Have you been squatting up a storm without seeing your posterior plump up with muscle, or do your chin-ups triple your trap size without building your back? Then it’s time to give those lazy muscles a wake-up call with some pre-activation exercises.
Pre-activation — aka corrective exercise, active warm-up or post-activation potentiation (PAP) — is a technique that involves “turning on” a target muscle with an isolation or conditioning exercise before the main lift or activity you’re doing. A lot of muscles are lazy or shut down (the gluteals, lats, abdominals and deeper core muscles are notorious slackers), usually because of improper mechanics or lifestyle trends, such as sitting a lot during the day. The inactivity of these muscles means that other muscles — like your quads, lower back and traps — take over as a result, reducing the effectiveness of the exercise, creating a poor movement pattern and putting you at risk for injury. And you clearly don’t get the results you want, which can lead to disappointment with your training.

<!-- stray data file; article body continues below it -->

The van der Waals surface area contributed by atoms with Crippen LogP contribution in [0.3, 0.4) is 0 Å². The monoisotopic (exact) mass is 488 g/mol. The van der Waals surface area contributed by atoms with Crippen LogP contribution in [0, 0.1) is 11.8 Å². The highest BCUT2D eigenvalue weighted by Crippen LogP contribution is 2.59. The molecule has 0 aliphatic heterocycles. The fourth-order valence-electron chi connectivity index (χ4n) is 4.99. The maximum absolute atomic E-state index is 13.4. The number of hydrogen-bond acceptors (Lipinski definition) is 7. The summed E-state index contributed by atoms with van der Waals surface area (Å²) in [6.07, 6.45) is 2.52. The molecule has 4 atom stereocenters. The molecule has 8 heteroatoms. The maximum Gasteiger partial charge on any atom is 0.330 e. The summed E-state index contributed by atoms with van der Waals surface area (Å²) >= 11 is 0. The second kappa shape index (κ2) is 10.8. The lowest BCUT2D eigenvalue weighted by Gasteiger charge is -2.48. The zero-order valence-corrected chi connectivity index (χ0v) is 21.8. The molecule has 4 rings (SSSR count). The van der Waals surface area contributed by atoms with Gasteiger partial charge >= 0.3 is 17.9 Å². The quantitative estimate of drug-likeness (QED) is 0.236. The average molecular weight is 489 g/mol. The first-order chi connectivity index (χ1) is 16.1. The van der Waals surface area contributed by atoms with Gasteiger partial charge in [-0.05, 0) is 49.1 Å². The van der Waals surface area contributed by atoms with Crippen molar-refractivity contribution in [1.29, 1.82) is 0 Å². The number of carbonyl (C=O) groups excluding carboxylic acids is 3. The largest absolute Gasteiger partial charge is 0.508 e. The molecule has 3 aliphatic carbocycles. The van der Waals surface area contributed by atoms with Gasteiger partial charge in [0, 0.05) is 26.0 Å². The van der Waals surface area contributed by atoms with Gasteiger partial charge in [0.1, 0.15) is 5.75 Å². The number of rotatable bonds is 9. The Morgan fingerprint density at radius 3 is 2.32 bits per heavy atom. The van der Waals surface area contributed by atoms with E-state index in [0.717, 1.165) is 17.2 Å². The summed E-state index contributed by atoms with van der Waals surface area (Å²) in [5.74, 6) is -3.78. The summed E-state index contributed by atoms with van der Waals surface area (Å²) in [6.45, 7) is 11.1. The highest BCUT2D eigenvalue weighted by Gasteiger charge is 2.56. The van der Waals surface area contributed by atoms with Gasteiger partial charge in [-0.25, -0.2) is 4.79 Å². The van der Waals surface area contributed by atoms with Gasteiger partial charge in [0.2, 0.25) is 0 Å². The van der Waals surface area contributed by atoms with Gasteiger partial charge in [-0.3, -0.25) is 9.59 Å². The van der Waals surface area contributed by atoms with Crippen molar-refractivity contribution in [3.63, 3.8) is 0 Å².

Pre-activating the muscles you’re trying to work with a specific movement will kick-start your neural drive — specific parts of your nervous system — and get you on the road to the results you’re after.
Mind Over Muscle
But it’s not enough just to do the movement — you’ve also got to get your gray matter involved. It’s not a matter of mind over muscle but rather mind into muscle. Research has shown that focusing on a muscle and/or visualizing it contract can improve activation and hypertrophy results, meaning your muscle will grow. So if you concentrate hard on your glutes when doing a one-legged bridge, for example, you are better able to replicate the sensation of the intense gluteal contraction and make a deadlift more effective. This neuromuscular training — getting your body to do exactly what your brain tells it to — will eventually become an unconscious pattern that your muscles automatically follow, but for now, it takes practice.
The key with pre-activation is to wake up and engage the proper muscles without pre-fatiguing them, thereby making them less active. In order to prime the neuromuscular system to turn on those fibers without pooping them out, pre-activation exercises have to be done either at a light to moderate intensity or at a high intensity for just a few reps.